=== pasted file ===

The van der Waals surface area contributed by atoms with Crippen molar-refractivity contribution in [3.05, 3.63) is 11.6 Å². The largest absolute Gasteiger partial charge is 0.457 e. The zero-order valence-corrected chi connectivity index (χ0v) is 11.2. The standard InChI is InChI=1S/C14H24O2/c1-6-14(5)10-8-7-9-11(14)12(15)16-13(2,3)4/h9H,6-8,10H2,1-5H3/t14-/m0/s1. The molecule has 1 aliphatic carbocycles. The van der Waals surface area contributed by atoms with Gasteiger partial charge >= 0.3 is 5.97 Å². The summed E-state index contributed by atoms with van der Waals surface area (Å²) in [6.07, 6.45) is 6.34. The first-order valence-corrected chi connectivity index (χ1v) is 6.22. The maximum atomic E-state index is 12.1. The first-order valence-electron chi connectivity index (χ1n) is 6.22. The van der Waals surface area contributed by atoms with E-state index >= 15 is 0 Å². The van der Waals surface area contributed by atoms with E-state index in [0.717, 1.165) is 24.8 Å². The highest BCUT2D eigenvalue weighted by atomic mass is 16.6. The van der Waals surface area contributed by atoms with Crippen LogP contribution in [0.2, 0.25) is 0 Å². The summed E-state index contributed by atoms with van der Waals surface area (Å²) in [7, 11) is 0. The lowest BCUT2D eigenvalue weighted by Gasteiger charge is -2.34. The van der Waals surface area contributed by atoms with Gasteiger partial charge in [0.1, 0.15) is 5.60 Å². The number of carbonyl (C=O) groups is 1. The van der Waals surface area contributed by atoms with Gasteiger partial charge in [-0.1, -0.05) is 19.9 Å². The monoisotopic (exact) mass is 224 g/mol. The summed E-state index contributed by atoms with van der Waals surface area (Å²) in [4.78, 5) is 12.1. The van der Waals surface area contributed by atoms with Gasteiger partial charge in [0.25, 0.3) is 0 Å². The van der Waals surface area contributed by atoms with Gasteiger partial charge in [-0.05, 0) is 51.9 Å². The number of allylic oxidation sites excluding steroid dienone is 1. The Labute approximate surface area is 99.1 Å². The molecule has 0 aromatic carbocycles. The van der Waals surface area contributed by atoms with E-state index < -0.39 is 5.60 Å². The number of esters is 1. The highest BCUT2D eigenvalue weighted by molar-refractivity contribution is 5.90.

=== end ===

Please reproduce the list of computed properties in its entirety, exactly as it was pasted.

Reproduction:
The van der Waals surface area contributed by atoms with Crippen molar-refractivity contribution in [3.05, 3.63) is 11.6 Å². The largest absolute Gasteiger partial charge is 0.457 e. The zero-order valence-corrected chi connectivity index (χ0v) is 11.2. The standard InChI is InChI=1S/C14H24O2/c1-6-14(5)10-8-7-9-11(14)12(15)16-13(2,3)4/h9H,6-8,10H2,1-5H3/t14-/m0/s1. The molecule has 1 aliphatic carbocycles. The van der Waals surface area contributed by atoms with Gasteiger partial charge >= 0.3 is 5.97 Å². The summed E-state index contributed by atoms with van der Waals surface area (Å²) in [6.07, 6.45) is 6.34. The first-order valence-corrected chi connectivity index (χ1v) is 6.22. The maximum atomic E-state index is 12.1. The first-order valence-electron chi connectivity index (χ1n) is 6.22. The van der Waals surface area contributed by atoms with E-state index >= 15 is 0 Å². The van der Waals surface area contributed by atoms with E-state index in [0.717, 1.165) is 24.8 Å². The highest BCUT2D eigenvalue weighted by atomic mass is 16.6. The van der Waals surface area contributed by atoms with Crippen LogP contribution in [0.2, 0.25) is 0 Å². The summed E-state index contributed by atoms with van der Waals surface area (Å²) in [7, 11) is 0. The lowest BCUT2D eigenvalue weighted by Gasteiger charge is -2.34. The van der Waals surface area contributed by atoms with Gasteiger partial charge in [0.1, 0.15) is 5.60 Å². The number of carbonyl (C=O) groups is 1. The van der Waals surface area contributed by atoms with Gasteiger partial charge in [-0.1, -0.05) is 19.9 Å². The monoisotopic (exact) mass is 224 g/mol. The summed E-state index contributed by atoms with van der Waals surface area (Å²) in [4.78, 5) is 12.1. The van der Waals surface area contributed by atoms with Gasteiger partial charge in [0.25, 0.3) is 0 Å². The van der Waals surface area contributed by atoms with Gasteiger partial charge in [-0.05, 0) is 51.9 Å². The number of allylic oxidation sites excluding steroid dienone is 1. The Labute approximate surface area is 99.1 Å². The molecule has 0 aromatic carbocycles. The van der Waals surface area contributed by atoms with E-state index < -0.39 is 5.60 Å². The number of esters is 1. The highest BCUT2D eigenvalue weighted by molar-refractivity contribution is 5.90.